The real value of Code is in its explanation of technologies that have been obscured for years behind fancy user interfaces and programming environments, which, in the name of rapid application development, insulate the programmer from the machine. In a section on machine language, Petzold dissects the instruction sets of the genre-defining Intel 8080 and Motorola 6800 processors. He walks the reader through the process of performing various operations with each chip, explaining which opcodes poke which values into which registers along the way. Petzold knows that the hidden language of computers exhibits real beauty. In Code, he helps readers appreciate it. --David Wall
Topics covered: Mechanical and electrical representations of words and numbers, number systems, logic gates, performing mathematical operations with logic gates, microprocessors, machine code, memory and programming languages. --This text refers to an out of print or unavailable edition of this title.
Charles Petzold has been writing about Windows programming for 25 years. A Windows Pioneer Award winner, Petzold is author of the classic Programming Windows, the widely acclaimed Code: The Hidden Language of Computer Hardware and Software, Programming Windows Phone 7, and more than a dozen other books.
This book is required reading for all computer geeks or anyone who wants to know how computers really work.
I honestly had given up on ever finding a book like this- and i'm so glad to know there ARE people out there who want to know how the amazing things around them work!
Most of the explanations are very clear and, since the book starts from the very basic and builds up, it's very easy to understand.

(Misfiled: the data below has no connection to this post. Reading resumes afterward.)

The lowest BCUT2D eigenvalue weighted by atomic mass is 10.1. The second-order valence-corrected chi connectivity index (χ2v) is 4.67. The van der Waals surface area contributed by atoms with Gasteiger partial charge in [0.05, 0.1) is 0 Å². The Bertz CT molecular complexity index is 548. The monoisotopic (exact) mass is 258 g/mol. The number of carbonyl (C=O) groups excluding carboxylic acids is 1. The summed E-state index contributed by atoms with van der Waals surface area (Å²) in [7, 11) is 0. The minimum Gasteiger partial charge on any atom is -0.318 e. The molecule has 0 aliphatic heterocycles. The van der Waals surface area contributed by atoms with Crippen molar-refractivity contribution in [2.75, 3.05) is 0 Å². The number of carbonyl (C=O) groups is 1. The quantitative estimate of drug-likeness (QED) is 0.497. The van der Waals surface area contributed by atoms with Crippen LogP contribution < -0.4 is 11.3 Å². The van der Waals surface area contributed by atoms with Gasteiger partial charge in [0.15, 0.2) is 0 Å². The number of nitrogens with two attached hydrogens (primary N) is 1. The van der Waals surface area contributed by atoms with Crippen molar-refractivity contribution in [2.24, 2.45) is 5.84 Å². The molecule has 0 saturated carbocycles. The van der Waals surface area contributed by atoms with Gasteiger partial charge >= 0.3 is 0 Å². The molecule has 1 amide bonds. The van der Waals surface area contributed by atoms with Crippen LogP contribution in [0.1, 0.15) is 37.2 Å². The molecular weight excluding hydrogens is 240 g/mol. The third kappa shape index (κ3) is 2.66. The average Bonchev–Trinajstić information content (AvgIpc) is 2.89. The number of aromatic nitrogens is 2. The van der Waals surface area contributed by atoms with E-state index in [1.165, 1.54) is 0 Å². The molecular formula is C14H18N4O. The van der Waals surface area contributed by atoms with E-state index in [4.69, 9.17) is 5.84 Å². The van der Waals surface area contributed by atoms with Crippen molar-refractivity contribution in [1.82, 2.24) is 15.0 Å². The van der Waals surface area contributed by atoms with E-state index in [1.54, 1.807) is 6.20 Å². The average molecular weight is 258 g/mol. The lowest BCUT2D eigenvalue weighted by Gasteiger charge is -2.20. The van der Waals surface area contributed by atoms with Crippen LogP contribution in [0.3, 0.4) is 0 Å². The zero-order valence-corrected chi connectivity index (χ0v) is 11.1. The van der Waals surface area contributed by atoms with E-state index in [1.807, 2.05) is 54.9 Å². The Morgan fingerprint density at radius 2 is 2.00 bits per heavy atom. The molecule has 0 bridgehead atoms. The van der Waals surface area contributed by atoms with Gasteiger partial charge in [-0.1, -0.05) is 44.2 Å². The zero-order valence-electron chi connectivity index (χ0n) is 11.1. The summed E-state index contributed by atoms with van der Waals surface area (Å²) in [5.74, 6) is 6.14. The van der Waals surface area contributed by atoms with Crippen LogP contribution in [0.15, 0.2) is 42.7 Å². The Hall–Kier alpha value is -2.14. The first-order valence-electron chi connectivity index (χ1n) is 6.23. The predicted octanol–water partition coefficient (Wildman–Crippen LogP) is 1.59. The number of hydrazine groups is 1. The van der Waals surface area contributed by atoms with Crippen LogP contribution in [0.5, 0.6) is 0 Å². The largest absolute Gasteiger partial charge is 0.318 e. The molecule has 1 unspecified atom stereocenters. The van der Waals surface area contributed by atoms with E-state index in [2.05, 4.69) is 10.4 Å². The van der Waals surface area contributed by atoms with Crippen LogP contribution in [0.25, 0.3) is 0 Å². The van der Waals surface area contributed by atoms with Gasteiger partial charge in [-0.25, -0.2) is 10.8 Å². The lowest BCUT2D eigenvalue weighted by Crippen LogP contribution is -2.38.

Extremely useful knowledge defined in userfriendly manner that can be understood so easily.Published 6 days ago by AMIN A AZIZ
Charles Petzold was my favorite computer book writer from way back in in the beginning of pc programming. His style is easy and humorous. Read morePublished 6 days ago by J. Ferrara
Great book. Just make sure you have a decent grasp on mathematics. Though if you didn't I don't know why you'd pick this one up anyway.Published 18 days ago by Dylan
Started off ok, and then I went to sleep halfway though. Goes to show why I'm not a developer.
Reminds me of Godel, Escher and Bach, actually. Read more
This book is easy to read and Petzold's storytelling makes this the Freakonomics/The Tipping Point version of computer coding!Published 1 month ago by Brandon Rubenstein
I'm a senior in software engineering, so I was hesitant to invest time in reading a book that seemingly would only result in re-hashing much of what I already studied in college. Read morePublished 1 month ago by Robert Sanek
I am very pleased with this book. Thanks and have a good day, JohnPublished 1 month ago by John K Schultz